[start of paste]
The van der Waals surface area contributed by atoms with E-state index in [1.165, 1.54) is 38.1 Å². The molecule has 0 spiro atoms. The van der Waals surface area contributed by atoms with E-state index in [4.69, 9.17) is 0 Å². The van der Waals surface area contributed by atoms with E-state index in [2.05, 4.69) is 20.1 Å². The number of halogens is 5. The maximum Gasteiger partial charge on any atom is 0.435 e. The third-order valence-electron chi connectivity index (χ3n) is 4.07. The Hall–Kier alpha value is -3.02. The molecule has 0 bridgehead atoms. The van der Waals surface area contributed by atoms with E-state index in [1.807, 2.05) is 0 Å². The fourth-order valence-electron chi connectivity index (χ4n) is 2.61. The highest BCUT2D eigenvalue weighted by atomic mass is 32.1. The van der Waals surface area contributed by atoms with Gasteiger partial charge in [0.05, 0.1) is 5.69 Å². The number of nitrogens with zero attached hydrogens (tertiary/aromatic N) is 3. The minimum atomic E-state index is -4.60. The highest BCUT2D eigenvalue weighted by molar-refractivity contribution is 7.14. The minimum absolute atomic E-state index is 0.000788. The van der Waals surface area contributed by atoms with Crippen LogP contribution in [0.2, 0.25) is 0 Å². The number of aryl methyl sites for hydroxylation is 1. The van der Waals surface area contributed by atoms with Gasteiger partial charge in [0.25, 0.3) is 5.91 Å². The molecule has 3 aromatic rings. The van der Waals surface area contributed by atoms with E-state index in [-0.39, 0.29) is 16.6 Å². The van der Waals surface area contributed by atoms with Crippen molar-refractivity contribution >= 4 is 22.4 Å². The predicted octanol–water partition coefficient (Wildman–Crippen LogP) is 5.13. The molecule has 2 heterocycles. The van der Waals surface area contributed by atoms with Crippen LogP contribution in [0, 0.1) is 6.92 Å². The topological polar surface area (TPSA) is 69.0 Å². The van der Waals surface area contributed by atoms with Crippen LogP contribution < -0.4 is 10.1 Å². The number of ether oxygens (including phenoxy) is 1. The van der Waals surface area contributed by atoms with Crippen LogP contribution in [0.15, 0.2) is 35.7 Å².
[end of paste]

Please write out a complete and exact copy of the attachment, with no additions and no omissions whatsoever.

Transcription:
The van der Waals surface area contributed by atoms with E-state index in [1.165, 1.54) is 38.1 Å². The molecule has 0 spiro atoms. The van der Waals surface area contributed by atoms with E-state index in [4.69, 9.17) is 0 Å². The van der Waals surface area contributed by atoms with E-state index in [2.05, 4.69) is 20.1 Å². The number of halogens is 5. The maximum Gasteiger partial charge on any atom is 0.435 e. The third-order valence-electron chi connectivity index (χ3n) is 4.07. The Hall–Kier alpha value is -3.02. The molecule has 0 bridgehead atoms. The van der Waals surface area contributed by atoms with E-state index in [1.807, 2.05) is 0 Å². The fourth-order valence-electron chi connectivity index (χ4n) is 2.61. The highest BCUT2D eigenvalue weighted by atomic mass is 32.1. The van der Waals surface area contributed by atoms with Gasteiger partial charge in [0.05, 0.1) is 5.69 Å². The number of nitrogens with zero attached hydrogens (tertiary/aromatic N) is 3. The minimum atomic E-state index is -4.60. The highest BCUT2D eigenvalue weighted by molar-refractivity contribution is 7.14. The minimum absolute atomic E-state index is 0.000788. The van der Waals surface area contributed by atoms with Crippen LogP contribution in [0.2, 0.25) is 0 Å². The number of aryl methyl sites for hydroxylation is 1. The van der Waals surface area contributed by atoms with Gasteiger partial charge in [0.25, 0.3) is 5.91 Å². The molecule has 3 aromatic rings. The van der Waals surface area contributed by atoms with E-state index in [-0.39, 0.29) is 16.6 Å². The van der Waals surface area contributed by atoms with Crippen molar-refractivity contribution >= 4 is 22.4 Å². The predicted octanol–water partition coefficient (Wildman–Crippen LogP) is 5.13. The molecule has 2 heterocycles. The van der Waals surface area contributed by atoms with Crippen LogP contribution in [0, 0.1) is 6.92 Å². The topological polar surface area (TPSA) is 69.0 Å². The van der Waals surface area contributed by atoms with Crippen LogP contribution < -0.4 is 10.1 Å². The number of ether oxygens (including phenoxy) is 1. The van der Waals surface area contributed by atoms with Crippen LogP contribution in [0.15, 0.2) is 35.7 Å².